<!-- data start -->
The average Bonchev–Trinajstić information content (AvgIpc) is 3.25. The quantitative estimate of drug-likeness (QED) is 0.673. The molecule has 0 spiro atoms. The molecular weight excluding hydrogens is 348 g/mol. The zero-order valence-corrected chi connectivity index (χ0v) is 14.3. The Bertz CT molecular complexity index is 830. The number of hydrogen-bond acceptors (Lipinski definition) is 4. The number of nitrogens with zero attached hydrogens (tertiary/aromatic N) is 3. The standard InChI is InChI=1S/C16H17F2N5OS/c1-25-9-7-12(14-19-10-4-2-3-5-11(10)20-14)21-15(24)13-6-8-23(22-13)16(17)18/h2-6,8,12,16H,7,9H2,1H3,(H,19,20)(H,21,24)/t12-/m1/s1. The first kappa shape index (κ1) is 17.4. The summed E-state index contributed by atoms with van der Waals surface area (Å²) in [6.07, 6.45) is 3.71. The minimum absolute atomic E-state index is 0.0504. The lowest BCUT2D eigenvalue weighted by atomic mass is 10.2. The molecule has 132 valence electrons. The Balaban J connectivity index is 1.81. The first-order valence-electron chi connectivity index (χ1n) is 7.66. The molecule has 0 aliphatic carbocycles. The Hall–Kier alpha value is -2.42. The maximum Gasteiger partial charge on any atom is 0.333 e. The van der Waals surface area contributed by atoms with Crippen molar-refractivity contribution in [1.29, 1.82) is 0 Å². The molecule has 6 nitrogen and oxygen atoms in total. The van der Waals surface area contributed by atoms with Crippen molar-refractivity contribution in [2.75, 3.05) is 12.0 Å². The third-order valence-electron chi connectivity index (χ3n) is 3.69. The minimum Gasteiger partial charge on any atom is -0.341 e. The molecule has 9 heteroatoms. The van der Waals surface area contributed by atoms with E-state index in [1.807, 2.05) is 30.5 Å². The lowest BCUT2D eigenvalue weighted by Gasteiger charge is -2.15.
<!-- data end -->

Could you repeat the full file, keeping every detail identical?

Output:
The average Bonchev–Trinajstić information content (AvgIpc) is 3.25. The quantitative estimate of drug-likeness (QED) is 0.673. The molecule has 0 spiro atoms. The molecular weight excluding hydrogens is 348 g/mol. The zero-order valence-corrected chi connectivity index (χ0v) is 14.3. The Bertz CT molecular complexity index is 830. The number of hydrogen-bond acceptors (Lipinski definition) is 4. The number of nitrogens with zero attached hydrogens (tertiary/aromatic N) is 3. The standard InChI is InChI=1S/C16H17F2N5OS/c1-25-9-7-12(14-19-10-4-2-3-5-11(10)20-14)21-15(24)13-6-8-23(22-13)16(17)18/h2-6,8,12,16H,7,9H2,1H3,(H,19,20)(H,21,24)/t12-/m1/s1. The first kappa shape index (κ1) is 17.4. The summed E-state index contributed by atoms with van der Waals surface area (Å²) in [6.07, 6.45) is 3.71. The minimum absolute atomic E-state index is 0.0504. The lowest BCUT2D eigenvalue weighted by atomic mass is 10.2. The molecule has 132 valence electrons. The Balaban J connectivity index is 1.81. The first-order valence-electron chi connectivity index (χ1n) is 7.66. The molecule has 0 aliphatic carbocycles. The Hall–Kier alpha value is -2.42. The maximum Gasteiger partial charge on any atom is 0.333 e. The van der Waals surface area contributed by atoms with Crippen molar-refractivity contribution in [1.29, 1.82) is 0 Å². The molecule has 6 nitrogen and oxygen atoms in total. The van der Waals surface area contributed by atoms with Crippen molar-refractivity contribution in [2.75, 3.05) is 12.0 Å². The third-order valence-electron chi connectivity index (χ3n) is 3.69. The minimum Gasteiger partial charge on any atom is -0.341 e. The molecule has 9 heteroatoms. The van der Waals surface area contributed by atoms with E-state index in [1.807, 2.05) is 30.5 Å². The lowest BCUT2D eigenvalue weighted by Gasteiger charge is -2.15.